Analysts cite Duterte’s options and China’s odds in sea row

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Philippine President Rodrigo Duterte attends a South Korea-Philippines business forum hotel in Seoul on June 5, 2018. Duterte is in Seoul for a three-day visit to discuss ways to bolster economic and other cooperation between the two countries. / AFP PHOTO / Jung Yeon-je

IN THE SECOND of three presidential debates in 2016, then-candidate Rodrigo R. Duterte asked contender Grace Poe, by way of testing her relative inexperience in her five-plus years in public office, what she would do in a Chinese attack on the Philippine Coast Guard.

Ms. Poe answered at that forum in Cebu (posted on YouTube by Bloomberg TV Philippines) that she would summon the military chief and the head of the Transportation Department, being the mother agency of the Coast Guard, and engage other nations with whom the Philippines observes such commitments as the Visiting Forces Agreement:

Ang kailangan natin gawin ay siyempre ang Presidente, kailangan bumangon agad….Mabilis na babangon ang Presidente at itatawag ang head ng AFP (Armed Forces of the Philippines) at ng head ng DoTC (Transportation Department), sapagkat nandiyan napapailalim ang Coast Guard….Ngayon, meron tayong Visiting Forces Agreement. Meron tayong kasunduan sa ibang bansa kung papaano tayo dedepensahan. Totoo, ayaw natin umasa sa kanila….Kung ano ang pwede natin gawin sa pagkakataon na yun, kailangan ay depensahan natin ang ating bansa. Pero ang totoo, kailangan din natin ng tulong ng ibang komunidad para tayo madepensahan. Pero hindi nangangahulugan na hindi natin palalakasin ang ating military.”

Mr. Duterte won the presidency that year and was immediately confronted by this issue of the Philippines’ maritime tension with China which, as some critics have pointed out, exposed his own relative inexperience in an arena much broader than the national scene, geopolitics.

Since then, the Hague arbitral court ruled in the Philippines’ favor in its dispute over Chinese expansion toward the archipelago’s exclusive economic zone (EEZ). Mr. Duterte sought to revive and nurture the country’s relations with China — and also sought to alienate traditional ally the United States. In the course of this foreign policy, Chinese militarization has advanced in the disputed South China Sea, prompting other world powers to step up pressure on China, while Filipino fishermen contended with the gut issue of recovering their threatened livelihood amid the pursuing Chinese coast guard in our EEZ.

The criticism against Mr. Duterte, not all of it by personalities identified with the opposition Liberal Party, has in turn led to this issue acquiring a political color. And further complicating this matter, as analysts see it, is Mr. Duterte’s raising the specter of war.

Mr. Duterte won the presidency that year and was immediately confronted by this issue of the Philippines’ maritime tension with China which, as some critics have pointed out, exposed his own relative inexperience in an arena much broader than the national scene, geopolitics.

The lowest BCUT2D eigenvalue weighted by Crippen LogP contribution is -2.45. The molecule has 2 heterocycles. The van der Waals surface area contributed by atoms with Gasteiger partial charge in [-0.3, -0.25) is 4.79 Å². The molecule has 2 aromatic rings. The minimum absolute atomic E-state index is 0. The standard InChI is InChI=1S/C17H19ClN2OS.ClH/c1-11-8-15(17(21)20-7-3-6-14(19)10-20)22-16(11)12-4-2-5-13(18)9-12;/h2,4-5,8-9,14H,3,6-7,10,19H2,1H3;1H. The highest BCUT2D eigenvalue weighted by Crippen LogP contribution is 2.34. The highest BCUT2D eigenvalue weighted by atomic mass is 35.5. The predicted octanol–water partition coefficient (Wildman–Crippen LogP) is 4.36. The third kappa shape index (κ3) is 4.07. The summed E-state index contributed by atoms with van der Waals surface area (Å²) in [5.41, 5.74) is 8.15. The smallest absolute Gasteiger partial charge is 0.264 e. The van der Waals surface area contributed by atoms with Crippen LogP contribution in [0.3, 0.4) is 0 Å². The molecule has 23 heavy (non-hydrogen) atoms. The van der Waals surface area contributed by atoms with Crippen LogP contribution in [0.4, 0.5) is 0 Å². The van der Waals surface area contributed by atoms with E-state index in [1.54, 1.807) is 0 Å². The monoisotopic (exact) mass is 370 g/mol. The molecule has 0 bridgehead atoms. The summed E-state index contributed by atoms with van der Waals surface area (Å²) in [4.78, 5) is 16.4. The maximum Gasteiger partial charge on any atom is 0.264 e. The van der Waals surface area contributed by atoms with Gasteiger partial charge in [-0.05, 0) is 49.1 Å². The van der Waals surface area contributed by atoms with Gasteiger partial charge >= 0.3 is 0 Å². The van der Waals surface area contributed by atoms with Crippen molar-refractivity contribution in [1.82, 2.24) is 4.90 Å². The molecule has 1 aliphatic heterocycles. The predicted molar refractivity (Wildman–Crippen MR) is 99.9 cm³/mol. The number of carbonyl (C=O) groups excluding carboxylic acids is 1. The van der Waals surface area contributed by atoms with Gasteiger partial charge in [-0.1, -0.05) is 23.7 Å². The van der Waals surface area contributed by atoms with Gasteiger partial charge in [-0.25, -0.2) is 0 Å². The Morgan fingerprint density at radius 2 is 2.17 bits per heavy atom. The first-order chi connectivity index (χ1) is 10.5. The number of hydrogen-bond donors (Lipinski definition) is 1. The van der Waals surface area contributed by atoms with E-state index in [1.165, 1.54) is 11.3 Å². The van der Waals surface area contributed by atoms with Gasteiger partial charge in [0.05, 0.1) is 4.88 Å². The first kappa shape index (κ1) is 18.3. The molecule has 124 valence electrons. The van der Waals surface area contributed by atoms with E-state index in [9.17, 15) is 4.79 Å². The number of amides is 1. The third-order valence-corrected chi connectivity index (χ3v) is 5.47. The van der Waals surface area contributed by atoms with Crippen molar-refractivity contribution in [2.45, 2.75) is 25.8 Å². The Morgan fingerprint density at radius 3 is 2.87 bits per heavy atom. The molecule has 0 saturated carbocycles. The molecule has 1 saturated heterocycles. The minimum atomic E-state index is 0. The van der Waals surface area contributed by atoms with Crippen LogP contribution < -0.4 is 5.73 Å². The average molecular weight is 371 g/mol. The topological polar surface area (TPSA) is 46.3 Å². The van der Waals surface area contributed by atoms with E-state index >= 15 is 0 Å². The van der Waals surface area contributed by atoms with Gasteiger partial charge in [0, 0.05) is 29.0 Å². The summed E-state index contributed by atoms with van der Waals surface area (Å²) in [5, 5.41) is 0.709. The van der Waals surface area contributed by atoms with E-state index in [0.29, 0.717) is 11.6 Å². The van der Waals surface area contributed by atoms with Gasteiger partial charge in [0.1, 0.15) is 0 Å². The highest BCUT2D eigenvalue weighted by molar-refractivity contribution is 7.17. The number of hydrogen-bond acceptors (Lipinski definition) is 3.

“The President constantly talks about war,” said foreign policy expert Richard J. Heydarian of De La Salle University (DLSU) in a June 6 interview for this article. “That is part of a deliberate attempt to lure false choice for the Filipino people. To say we have only two options is completely devoid of realities on the ground.”

“We know that China is the last country to want war in the South China Sea,” Mr. Heydarian said. “First and foremost, China relies on stability in the South China Sea as (its) oil and gas pass through the South China Sea. Any war will affect China’s trade and strategic interests.”

“The moment they declare war, (this) will immediately alienate every other country that has not seen it (China) as an aggressive power. All these fence-sitters will now consider aligning with the US and the rivals of China. The moment China engages with the United States, this will be used as a pretext (by the US) to also step (up its) military presence in the area,” Mr. Heydarian also said.

He further pointed out that China “wants to be a regional leader. Being a regional leader is all about legitimacy and authority. It’s not about brute force. The moment China is seen as an aggressive force, China will lose legitimacy and authority. And China’s bid to become the center for East Asian architecture will come to an end.”

Also sought for this article, defense analyst and Institute for Policy, Strategy and Development Studies fellow Jose Antonio A. Custodio noted how “countries as far away as Europe have decided to participate in showing the flag and sailing through the South China Sea. Now these are very powerful countries with very capable militaries which in fact, from a maritime and naval dimension, outmatch that of China. Hence, China will be hard-pressed to proclaim its ownership of the area when navies steam through these waterways with impunity.”

As this story was written in June, US bombers had reportedly flown by Chinese defense installations and occupied islands in the South China Sea, on the heels of French ships also sailing by the disputed waters the previous month. France and Britain have agreed to sail its warships there, following warnings by US Defense Secretary James Mattis of Beijing’s “intimidation and coercion” in the South China Sea.

“Global powers are doing that to prevent China from redefining the world order and international system of relations that grew out of the experience in World War Two,” Mr. Custodio said. “That is not merely doing it for the Philippines’ behalf but in order to protect the accepted system of international norms where unilateral declarations of ownership and control especially of large areas is not acceptable.”

Indeed, a report last May (and released in June) by the Congressional Research Service of the US Congress had articulated the “US position on territorial and EEZ disputes in the Western Pacific (including those involving China)” to include the following “elements”: that “the United States takes no position on competing claims to sovereignty over disputed land features in the ECS (East China Sea) and SCS” — a position that, to be sure, is also qualified in the report — and that “the United States supports the principle of freedom of seas, meaning the rights, freedoms, and uses of the sea and airspace guaranteed to all nations in international law. The United States opposes claims that impinge on the rights, freedoms, and lawful uses of the sea that belong to all nations.”